Author Topic: Taleb / Barbell Investing / Mortgage Payoff  (Read 1158 times)

Snowman99

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Taleb / Barbell Investing / Mortgage Payoff
« on: April 08, 2020, 03:26:53 AM »
These strange times have caused me to crack open Nassim Talebs works (Black Swan, Antifragile, etc.) during quarantine.

Taleb advocates a barbell investment strategy whereby  90% of assets are in low risk treasuries and the remaining 10% are in very high risk investments. The concept is to minimize exposure to negative black swans while keeping exposure to potential big wins. In other words, one should take advantage of risk when there is “nothing to lose” or when losses are minimal.

I was thinking how best to implement this in my own modified form  as a laymen (ie not advanced options trader like Taleb but middle class family with mortgage). My thoughts were to keep buying VTSAX to fund Roth IRA at $12k annually (company does not offer 401k) to take advantage of the tax benefits and keep exposure to equities, but to pay down mortgage (3.25% APR 30 yr) with anything beyond that.  Siding with the “don’t pay your mortgage” people previously I placed anything beyond IRA (about $30k annually) into VTSAX in a taxable account.

My take is that the Roth contributions I can easily be ok with throwing in there and forgetting about while taking advantage of the tax benefits.  Had I paid down mortgage instead of funding my taxable the past few years, however, I’d be in a much better position. Makes no sense to buy taxable bonds delivering crappy return when I can get a tax free and risk free  3.25% return (still crappy but better than negative) by paying mortgage.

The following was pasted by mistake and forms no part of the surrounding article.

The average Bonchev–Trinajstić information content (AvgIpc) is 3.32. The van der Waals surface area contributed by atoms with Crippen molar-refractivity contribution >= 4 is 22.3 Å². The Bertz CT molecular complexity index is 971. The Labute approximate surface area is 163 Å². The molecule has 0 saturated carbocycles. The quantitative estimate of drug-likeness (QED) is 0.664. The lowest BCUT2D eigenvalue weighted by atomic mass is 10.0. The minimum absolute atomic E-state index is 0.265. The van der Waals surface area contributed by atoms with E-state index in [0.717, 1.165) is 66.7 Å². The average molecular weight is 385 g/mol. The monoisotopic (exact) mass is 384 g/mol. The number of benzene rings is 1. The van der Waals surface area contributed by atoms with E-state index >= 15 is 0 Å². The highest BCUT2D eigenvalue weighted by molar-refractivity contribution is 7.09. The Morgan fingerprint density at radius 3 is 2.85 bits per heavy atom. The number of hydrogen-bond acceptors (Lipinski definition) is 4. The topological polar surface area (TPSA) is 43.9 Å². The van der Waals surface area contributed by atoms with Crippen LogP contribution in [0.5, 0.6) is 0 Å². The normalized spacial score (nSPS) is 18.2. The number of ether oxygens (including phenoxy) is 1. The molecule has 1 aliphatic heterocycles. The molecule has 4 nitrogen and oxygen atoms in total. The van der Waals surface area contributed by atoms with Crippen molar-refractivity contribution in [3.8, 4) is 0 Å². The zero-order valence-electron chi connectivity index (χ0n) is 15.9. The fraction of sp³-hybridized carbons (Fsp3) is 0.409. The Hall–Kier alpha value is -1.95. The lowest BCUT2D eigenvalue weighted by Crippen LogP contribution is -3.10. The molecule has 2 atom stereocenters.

Curious what people’s thoughts are on this strategy going forward at least until mortgage is paid off, whereupon strategy would re-evaluated.

Alternatively, now might be the time to “double down” on 100% equity exposure given that stocks are cheap and may be getting cheaper. Although this makes sense intellectually I would feel much better being debt free during this difficult time. Thanks.

hodedofome

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Re: Taleb / Barbell Investing / Mortgage Payoff
« Reply #1 on: April 08, 2020, 04:24:01 AM »
There is nothing wrong with the psychological benefits of being debt free. Sure you could probably get a higher return by investing in the stock market than paying off mortgage but if it helps you sleep at night it’s worth it.

As far as Taleb goes, that strategy just had its best outperformance over buy and hold investing in years, and will most likely underperform buy and hold stocks for years before its needed again.

Diversified trend following (managed futures) had one of their best years ever in 2008, and proceeded to have underperformance for a decade afterwards.

Snowman99

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Re: Taleb / Barbell Investing / Mortgage Payoff
« Reply #2 on: April 08, 2020, 05:42:46 AM »
There is nothing wrong with the psychological benefits of being debt free. Sure you could probably get a higher return by investing in the stock market than paying off mortgage but if it helps you sleep at night it’s worth it.

As far as Taleb goes, that strategy just had its best outperformance over buy and hold investing in years, and will most likely underperform buy and hold stocks for years before its needed again.

Diversified trend following (managed futures) had one of their best years ever in 2008, and proceeded to have underperformance for a decade afterwards.

I suppose to be effective over buying and holding VTSAX long term, one necessarily has to time the market short term, which as we all know here is next to impossible. Also worth considering if VTSAX can actually be considered “high risk” in a barbell scenario when (1) the investior intends to buy/hold long term and (2) the investor has enough dry powder whereby he doesn’t go bust if the market drops temporarily.